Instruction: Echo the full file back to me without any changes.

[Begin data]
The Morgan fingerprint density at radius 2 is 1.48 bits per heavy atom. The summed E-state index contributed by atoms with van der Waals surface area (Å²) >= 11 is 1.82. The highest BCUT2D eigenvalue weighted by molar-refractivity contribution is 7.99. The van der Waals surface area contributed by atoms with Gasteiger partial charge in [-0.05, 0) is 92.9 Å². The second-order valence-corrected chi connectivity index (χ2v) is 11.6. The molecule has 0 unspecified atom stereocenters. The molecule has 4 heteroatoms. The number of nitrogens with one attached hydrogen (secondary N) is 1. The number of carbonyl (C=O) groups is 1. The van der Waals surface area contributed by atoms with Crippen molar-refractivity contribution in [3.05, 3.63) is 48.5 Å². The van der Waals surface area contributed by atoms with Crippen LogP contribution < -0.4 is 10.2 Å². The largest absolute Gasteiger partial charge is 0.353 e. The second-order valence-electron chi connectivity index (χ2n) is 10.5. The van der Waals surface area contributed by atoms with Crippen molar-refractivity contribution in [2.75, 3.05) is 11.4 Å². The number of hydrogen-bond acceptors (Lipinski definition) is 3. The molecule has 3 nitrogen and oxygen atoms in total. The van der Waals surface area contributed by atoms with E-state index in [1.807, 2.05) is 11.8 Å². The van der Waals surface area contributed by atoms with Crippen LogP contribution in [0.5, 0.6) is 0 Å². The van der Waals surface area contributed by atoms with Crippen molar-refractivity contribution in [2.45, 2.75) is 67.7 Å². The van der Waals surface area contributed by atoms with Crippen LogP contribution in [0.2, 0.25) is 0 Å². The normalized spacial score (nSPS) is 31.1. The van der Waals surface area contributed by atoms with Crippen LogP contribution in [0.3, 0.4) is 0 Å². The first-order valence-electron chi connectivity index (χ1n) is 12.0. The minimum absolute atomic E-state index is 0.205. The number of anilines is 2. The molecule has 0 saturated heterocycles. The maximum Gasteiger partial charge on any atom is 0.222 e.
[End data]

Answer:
The Morgan fingerprint density at radius 2 is 1.48 bits per heavy atom. The summed E-state index contributed by atoms with van der Waals surface area (Å²) >= 11 is 1.82. The highest BCUT2D eigenvalue weighted by molar-refractivity contribution is 7.99. The van der Waals surface area contributed by atoms with Gasteiger partial charge in [-0.05, 0) is 92.9 Å². The second-order valence-corrected chi connectivity index (χ2v) is 11.6. The molecule has 0 unspecified atom stereocenters. The molecule has 4 heteroatoms. The number of nitrogens with one attached hydrogen (secondary N) is 1. The number of carbonyl (C=O) groups is 1. The van der Waals surface area contributed by atoms with Crippen molar-refractivity contribution in [3.05, 3.63) is 48.5 Å². The van der Waals surface area contributed by atoms with Crippen LogP contribution < -0.4 is 10.2 Å². The largest absolute Gasteiger partial charge is 0.353 e. The second-order valence-electron chi connectivity index (χ2n) is 10.5. The van der Waals surface area contributed by atoms with Crippen molar-refractivity contribution in [2.75, 3.05) is 11.4 Å². The number of hydrogen-bond acceptors (Lipinski definition) is 3. The molecule has 3 nitrogen and oxygen atoms in total. The van der Waals surface area contributed by atoms with E-state index in [1.807, 2.05) is 11.8 Å². The van der Waals surface area contributed by atoms with Crippen LogP contribution in [0.5, 0.6) is 0 Å². The van der Waals surface area contributed by atoms with Crippen molar-refractivity contribution in [2.45, 2.75) is 67.7 Å². The van der Waals surface area contributed by atoms with Crippen LogP contribution in [0.2, 0.25) is 0 Å². The normalized spacial score (nSPS) is 31.1. The van der Waals surface area contributed by atoms with Crippen LogP contribution in [0.3, 0.4) is 0 Å². The first-order valence-electron chi connectivity index (χ1n) is 12.0. The minimum absolute atomic E-state index is 0.205. The number of anilines is 2. The molecule has 0 saturated heterocycles. The maximum Gasteiger partial charge on any atom is 0.222 e.